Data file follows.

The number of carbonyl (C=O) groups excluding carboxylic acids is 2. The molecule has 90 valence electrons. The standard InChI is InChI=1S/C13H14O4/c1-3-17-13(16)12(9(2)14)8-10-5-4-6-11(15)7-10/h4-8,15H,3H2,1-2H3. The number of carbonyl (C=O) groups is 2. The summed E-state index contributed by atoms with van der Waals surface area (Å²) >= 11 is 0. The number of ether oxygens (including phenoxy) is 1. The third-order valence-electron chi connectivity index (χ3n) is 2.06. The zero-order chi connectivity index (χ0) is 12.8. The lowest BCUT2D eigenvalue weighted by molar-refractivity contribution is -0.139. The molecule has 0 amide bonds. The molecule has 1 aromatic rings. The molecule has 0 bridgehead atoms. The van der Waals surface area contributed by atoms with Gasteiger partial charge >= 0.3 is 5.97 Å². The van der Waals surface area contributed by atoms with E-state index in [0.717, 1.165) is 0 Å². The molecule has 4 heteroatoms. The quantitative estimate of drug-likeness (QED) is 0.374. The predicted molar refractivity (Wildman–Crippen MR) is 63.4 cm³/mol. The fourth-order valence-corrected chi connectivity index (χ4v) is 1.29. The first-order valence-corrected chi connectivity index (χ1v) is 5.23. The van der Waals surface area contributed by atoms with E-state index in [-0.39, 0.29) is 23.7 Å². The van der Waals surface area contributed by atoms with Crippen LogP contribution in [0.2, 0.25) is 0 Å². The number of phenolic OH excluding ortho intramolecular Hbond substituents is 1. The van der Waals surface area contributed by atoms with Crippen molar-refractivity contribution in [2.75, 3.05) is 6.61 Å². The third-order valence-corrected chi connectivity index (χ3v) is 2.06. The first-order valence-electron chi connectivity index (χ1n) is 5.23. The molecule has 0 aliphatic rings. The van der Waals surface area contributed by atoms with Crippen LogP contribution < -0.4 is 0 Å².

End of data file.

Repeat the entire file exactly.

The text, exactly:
The number of carbonyl (C=O) groups excluding carboxylic acids is 2. The molecule has 90 valence electrons. The standard InChI is InChI=1S/C13H14O4/c1-3-17-13(16)12(9(2)14)8-10-5-4-6-11(15)7-10/h4-8,15H,3H2,1-2H3. The number of carbonyl (C=O) groups is 2. The summed E-state index contributed by atoms with van der Waals surface area (Å²) >= 11 is 0. The number of ether oxygens (including phenoxy) is 1. The third-order valence-electron chi connectivity index (χ3n) is 2.06. The zero-order chi connectivity index (χ0) is 12.8. The lowest BCUT2D eigenvalue weighted by molar-refractivity contribution is -0.139. The molecule has 0 amide bonds. The molecule has 1 aromatic rings. The molecule has 0 bridgehead atoms. The van der Waals surface area contributed by atoms with Gasteiger partial charge >= 0.3 is 5.97 Å². The van der Waals surface area contributed by atoms with E-state index in [0.717, 1.165) is 0 Å². The molecule has 4 heteroatoms. The quantitative estimate of drug-likeness (QED) is 0.374. The predicted molar refractivity (Wildman–Crippen MR) is 63.4 cm³/mol. The fourth-order valence-corrected chi connectivity index (χ4v) is 1.29. The first-order valence-corrected chi connectivity index (χ1v) is 5.23. The van der Waals surface area contributed by atoms with E-state index in [-0.39, 0.29) is 23.7 Å². The van der Waals surface area contributed by atoms with Crippen LogP contribution in [0.2, 0.25) is 0 Å². The number of phenolic OH excluding ortho intramolecular Hbond substituents is 1. The van der Waals surface area contributed by atoms with Crippen molar-refractivity contribution in [2.75, 3.05) is 6.61 Å². The third-order valence-corrected chi connectivity index (χ3v) is 2.06. The first-order valence-electron chi connectivity index (χ1n) is 5.23. The molecule has 0 aliphatic rings. The van der Waals surface area contributed by atoms with Crippen LogP contribution < -0.4 is 0 Å².